If you visit my blog regularly, you have probably realized by now that much of my art inspiration comes from Gail Bartel, aka That Artist Woman.  We do many of her projects, all of which are amazing and wonderful, in my opinion (I only wish we had time to try more).  Anyway, she has several posts featuring what she calls “inchies” (or “twinchies”) which are these itty bitty pieces of artwork which are grouped together when finished to form a composite, coordinated piece of art.
My first grade daughter and I spent the month of October working on and off during our art time to make a set of Fall Inchies. It was great fun, especially for two gals who LOVE anything miniature.  See how small they actually are?  My hand easily spans the entire finished project.
 
Inchies are definitely a process.  We spent our first block of art time just painting papers together (the little boys helped too).  We actually did FAR more than we needed but that was intentional because I wanted to get a pretty good stash of painted papers going to save us time during other projects in the future.   We painted on newspaper, old book pages, watercolor paper and printed pages of sheet music. We texturized some pages and made fun patterns on others. 
As you will see, many of these painted papers were used for this project.
Some of our painted paper
While the kids painted papers, I used my paper cutter to cut out about 50 “twinchies” (2x2inch) on watercolor paper.  I made extras so the boys could join in as they wanted and make their own, which they sometimes did, and also so I could have some ready to use later in the schoolyear (We would love to make Christmas or even Valentine’s Day Inchies!).
 
We did this project one or two inchies at at time so it never really got overwhelming.
But like most things arts and crafts I am great at starting, not so great at always finishing, and *terrible* about blogging the end results.   
So a couple days ago, we pulled out all our finished inchies and saw we only needed to do 2 more, so we plowed forward and got it done.  I am so glad we did, because now that it is mounted, it looks JUST beautiful, and my daughter also has a wonderful piece of artwork to add to her first grade portfolio.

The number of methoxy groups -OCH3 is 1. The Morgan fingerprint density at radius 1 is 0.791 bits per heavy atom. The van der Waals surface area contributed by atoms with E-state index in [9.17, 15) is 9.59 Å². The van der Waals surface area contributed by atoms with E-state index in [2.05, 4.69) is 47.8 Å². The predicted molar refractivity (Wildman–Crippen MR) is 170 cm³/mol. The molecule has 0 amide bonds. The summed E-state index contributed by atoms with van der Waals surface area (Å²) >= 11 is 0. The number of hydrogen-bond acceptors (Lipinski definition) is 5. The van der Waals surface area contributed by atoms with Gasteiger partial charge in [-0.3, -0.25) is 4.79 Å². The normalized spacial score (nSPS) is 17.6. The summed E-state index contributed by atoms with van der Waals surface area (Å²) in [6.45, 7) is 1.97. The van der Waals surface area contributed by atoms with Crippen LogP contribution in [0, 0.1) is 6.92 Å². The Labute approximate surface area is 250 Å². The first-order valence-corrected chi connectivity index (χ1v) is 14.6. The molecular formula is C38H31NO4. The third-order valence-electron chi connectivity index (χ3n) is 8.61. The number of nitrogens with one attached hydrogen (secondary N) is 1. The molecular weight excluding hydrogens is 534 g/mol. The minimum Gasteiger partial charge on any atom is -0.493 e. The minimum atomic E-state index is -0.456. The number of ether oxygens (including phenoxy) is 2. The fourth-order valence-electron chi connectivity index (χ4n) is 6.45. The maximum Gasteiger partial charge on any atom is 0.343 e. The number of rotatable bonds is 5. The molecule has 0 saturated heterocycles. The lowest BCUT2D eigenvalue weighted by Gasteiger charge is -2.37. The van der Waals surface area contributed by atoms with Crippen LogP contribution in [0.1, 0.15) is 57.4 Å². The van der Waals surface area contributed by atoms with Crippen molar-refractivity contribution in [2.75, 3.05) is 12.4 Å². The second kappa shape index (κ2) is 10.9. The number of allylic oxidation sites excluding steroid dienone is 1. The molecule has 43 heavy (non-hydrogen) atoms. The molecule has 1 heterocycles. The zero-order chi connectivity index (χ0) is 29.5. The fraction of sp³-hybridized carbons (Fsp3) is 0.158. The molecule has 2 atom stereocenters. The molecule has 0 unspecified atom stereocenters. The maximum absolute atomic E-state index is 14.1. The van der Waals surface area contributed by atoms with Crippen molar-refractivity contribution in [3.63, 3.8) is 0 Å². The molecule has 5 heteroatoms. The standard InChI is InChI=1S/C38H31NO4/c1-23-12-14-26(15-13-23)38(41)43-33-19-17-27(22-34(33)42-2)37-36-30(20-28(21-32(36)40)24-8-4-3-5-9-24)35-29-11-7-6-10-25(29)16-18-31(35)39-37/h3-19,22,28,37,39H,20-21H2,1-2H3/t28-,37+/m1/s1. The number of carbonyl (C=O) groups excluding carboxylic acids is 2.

I did not document each miniature piece of art with pictures during the actual process, but I can briefly explain how we did each one.  But please check out That Artist Woman’s blog post on Fall Inchies where you can find ALL the detailed instructions. 

Each inchie square represents something we love about Autumn!
Here they are, in no particular order:

Candy Corn
 This is our most favorite fall candy, so of course it deserved a spot.  I don’t know, but Candy Corn is something that only tastes good to me in fall, how about you? 
We followed That Artist Woman’s instructions and placed a vinyl candy corn-shaped sticker on a white inchie square.  We then painted over the entire thing in black acrylic and let it dry.  Once dry, we just peeled back the sticker, then used colored pencils to color in the candy corn’s orange and yellow. 
{sigh. If our candy corn looks strange to you, it’s because we did not get the color order correct.  My daughter and I sat and argued about the order but I was too lazy to go look it up on the internet and (sadly) we had already eaten all the candy corn that had been laying around, so we had no reference.